Writer: Brandon Thomas / Artists: Denys Cowan, Bill Sienkiewicz, and Chris Sotomayor / DC Comics
Hardware is turning out to be an action thriller, and I truly love that for this book.
After the first issue when it was revealed that Alva was going to frame Metcalf for the Big Bang, I should have known that this wasn’t going to be something that was swept under the rug.
In Hardware Season One: #2, Thomas doubles down on taking away everything Metalf loves in order for him to have to muster up the strength to fight for what’s right.
He’s already lost his job and his life. But now he’s lost the woman he loves to the feds who are implicating her in the falsehoods associated with the Big Bang. Things are slowly going against his favor. You want to root for him, but you don’t see a way out.
Something I really liked in Hardware Season One: #2 was a B-Story of sorts that Thomas started to tell. It features a young boy who is a fan of superheroes and witnesses the aftermath of the crash in issue one. For about 90% of the issue, we don’t know why we keep jumping back to this boy’s perspective. It serves as a nice break from Metcalf’s dire stakes, but other than that, we just don’t know.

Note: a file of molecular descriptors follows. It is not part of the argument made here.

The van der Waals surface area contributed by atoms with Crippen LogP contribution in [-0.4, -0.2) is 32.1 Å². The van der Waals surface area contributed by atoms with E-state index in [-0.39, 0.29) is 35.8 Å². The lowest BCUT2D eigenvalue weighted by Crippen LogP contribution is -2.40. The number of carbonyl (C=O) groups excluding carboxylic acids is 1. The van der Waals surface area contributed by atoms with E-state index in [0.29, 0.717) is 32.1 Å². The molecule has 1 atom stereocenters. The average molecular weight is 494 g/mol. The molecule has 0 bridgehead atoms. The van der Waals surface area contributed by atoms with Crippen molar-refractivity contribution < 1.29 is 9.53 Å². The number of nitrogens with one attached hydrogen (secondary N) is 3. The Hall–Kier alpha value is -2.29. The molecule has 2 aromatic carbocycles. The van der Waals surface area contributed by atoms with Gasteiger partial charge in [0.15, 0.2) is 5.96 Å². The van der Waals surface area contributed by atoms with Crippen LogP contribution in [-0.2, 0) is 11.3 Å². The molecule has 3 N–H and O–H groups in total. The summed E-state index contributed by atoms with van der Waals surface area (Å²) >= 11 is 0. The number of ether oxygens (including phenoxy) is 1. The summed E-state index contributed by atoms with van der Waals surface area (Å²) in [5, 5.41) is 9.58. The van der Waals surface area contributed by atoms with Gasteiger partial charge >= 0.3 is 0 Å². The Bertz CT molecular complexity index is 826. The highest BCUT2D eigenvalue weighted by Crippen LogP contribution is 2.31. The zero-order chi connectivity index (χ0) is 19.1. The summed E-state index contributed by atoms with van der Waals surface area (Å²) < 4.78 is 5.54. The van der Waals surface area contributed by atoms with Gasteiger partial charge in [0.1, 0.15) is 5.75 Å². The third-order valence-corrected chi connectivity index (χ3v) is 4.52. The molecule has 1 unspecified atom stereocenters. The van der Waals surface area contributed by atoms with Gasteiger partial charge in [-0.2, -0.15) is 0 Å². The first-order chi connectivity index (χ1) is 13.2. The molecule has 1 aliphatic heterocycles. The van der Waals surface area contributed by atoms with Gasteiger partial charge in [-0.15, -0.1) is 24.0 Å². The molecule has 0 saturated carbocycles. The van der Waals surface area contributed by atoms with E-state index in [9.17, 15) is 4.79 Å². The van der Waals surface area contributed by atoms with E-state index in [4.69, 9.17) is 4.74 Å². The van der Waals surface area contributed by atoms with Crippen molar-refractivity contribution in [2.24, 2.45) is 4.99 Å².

However, that is all made clear later in the issue. The boy, named Deacon, comes crashing into the A-Story to provide Metcalf even more motivation and responsibility.
Comics are often about heroes having a bad day, and how they work through that to get to a good one. But Thomas is doing a fantastic job at giving Hardware one of the worst days that you could imagine. It makes for great reading.
I keep having to pinch myself that the legend Denys Cowan is providing the art on this book. And on one of Milestone’s original characters. His unique style is pulsing with the lifeblood of what makes Dakota such a special universe. But on top of that, his action in this book, specifically when Hardware is in the suit, is some of the best art you could ask for. The linework is immaculate.
10 Overworked Thrusters out of 10
Enjoying Hardware? Check out BNP’s other reviews here.